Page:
Figure 1 shows the T2-weighted imaging results of a representative subject at P10 and P17. One can observe slight hypointensity at P10 and hyperintensity at P17 on the left hemisphere. There is a significant reduction of pyruvate uptake in the left hemisphere than the right at P10, but the difference narrows at P17. Figure 3a shows results from all subjects that the left hemisphere has much less pyruvate level at P10, but the difference shrinks while the brain matures, except for one outlier. In terms of lactate to pyruvate ratio, 2 subjects have much higher ratio at P10 on the left hemisphere while others show small (<20%) difference between both hemispheres (Figure 3b). The lactate to pyruvate ratio has small difference between both hemispheres at P17 and P31 for all subjects.


The results of comparing pyruvate delivery are consistent with our previous findings of HI subjects without hyperthermia treatment5, which the injured hemisphere has much less pyruvate level than the non-injured side on the day of injury (P10). This implies that hypothermia has no effect on the reduction of blood flow to the injured hemisphere. During HI injury, anaerobic respiration causes increase in lactate production, as we observed higher lactate to pyruvate ratio on the injured hemisphere for most of the subjects from our previous study. In this study, although some subjects still maintain high metabolism by producing higher lactate to pyruvate ratio on the injured hemisphere, most of the subjects has little difference between both hemispheres. This may suggest that hyperthermia is an effective way for some individuals to slow down metabolism after HI, which will consequently prevent apoptosis and long-term brain damage. A more comprehensive interpretation of individual responses will be accompanied by high resolution ex vivo MRI and histology after the completion of metabolic imaging. By applying hyperpolarized 13C, we are able to investigate longitudinal metabolic changes in vivo, which will provide a more thorough understanding of the underlying mechanisms during brain maturation of hypothermia treatment on HI injury.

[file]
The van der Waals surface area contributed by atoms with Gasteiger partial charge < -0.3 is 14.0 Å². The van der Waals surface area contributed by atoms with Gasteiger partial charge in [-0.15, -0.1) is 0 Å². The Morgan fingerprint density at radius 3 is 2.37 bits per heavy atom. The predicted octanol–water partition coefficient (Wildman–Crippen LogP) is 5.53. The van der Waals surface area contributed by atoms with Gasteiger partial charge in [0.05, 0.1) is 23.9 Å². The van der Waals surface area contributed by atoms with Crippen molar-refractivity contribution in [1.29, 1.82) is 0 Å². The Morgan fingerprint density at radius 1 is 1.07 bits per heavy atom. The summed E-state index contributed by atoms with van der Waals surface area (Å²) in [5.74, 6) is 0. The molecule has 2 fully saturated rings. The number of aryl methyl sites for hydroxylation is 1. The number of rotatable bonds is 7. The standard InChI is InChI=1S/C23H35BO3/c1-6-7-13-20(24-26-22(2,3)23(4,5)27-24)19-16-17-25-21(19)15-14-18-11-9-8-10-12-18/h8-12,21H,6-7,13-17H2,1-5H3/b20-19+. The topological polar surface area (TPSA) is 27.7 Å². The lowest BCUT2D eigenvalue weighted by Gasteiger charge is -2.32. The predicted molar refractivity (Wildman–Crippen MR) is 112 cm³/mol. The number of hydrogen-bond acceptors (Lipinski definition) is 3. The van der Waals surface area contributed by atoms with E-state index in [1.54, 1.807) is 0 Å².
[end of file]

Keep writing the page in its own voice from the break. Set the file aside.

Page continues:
No acknowledgement found.


[1] Shankaran S. Neonatal Encephalopathy: Treatment with Hypothermia. Journal of Neurotraum. 2009; 26, 3: 437-43.

[2] Ardenkjaer-Larsen JH, Fridlund B, Gram A, Hansson G, Hansson L, Lerche MH, et al. Increase in signal-to-noise ratio of > 10,000 times in liquid-state NMR. Proceedings of the National Academy of Sciences of the United States of America. 2003;100:10158-63.

[3] Golman K, in 't Zandt R, Thaning M. Real-time metabolic imaging. Proceedings of the National Academy of Sciences of the United States of America. 2006;103:11270-5.

[4] Rice JE, Vannucci RC, Brierley JB. The influence of immaturity on hypoxic‚Äźischemic brain damage in the rat. Annals of neurology. 1981;9:131-41.

[5] Chen Y, Lee B, Bok R, Park I, Sukumar S, Sheldon RA, et al. A metabolic study of hypoxic ischemia during mouse brain development using hyperpolarized 13C. Proceedings of the Society of Magnetic Resonance in Medicine 2017.


Figure 1. T2-weighted images overlaid with 13C spectroscopic imaging with matching orientation at P10 and P17.

Figure 2. Pyruvate and lactate signals from the start of acquisition to the end of acquisition (60s) with 4s interval.

Figure 3. (a) Diffpyr and (b) Diffratio are plotted against age for each subject.

Proc. Intl. Soc. Mag. Reson. Med. 26 (2018)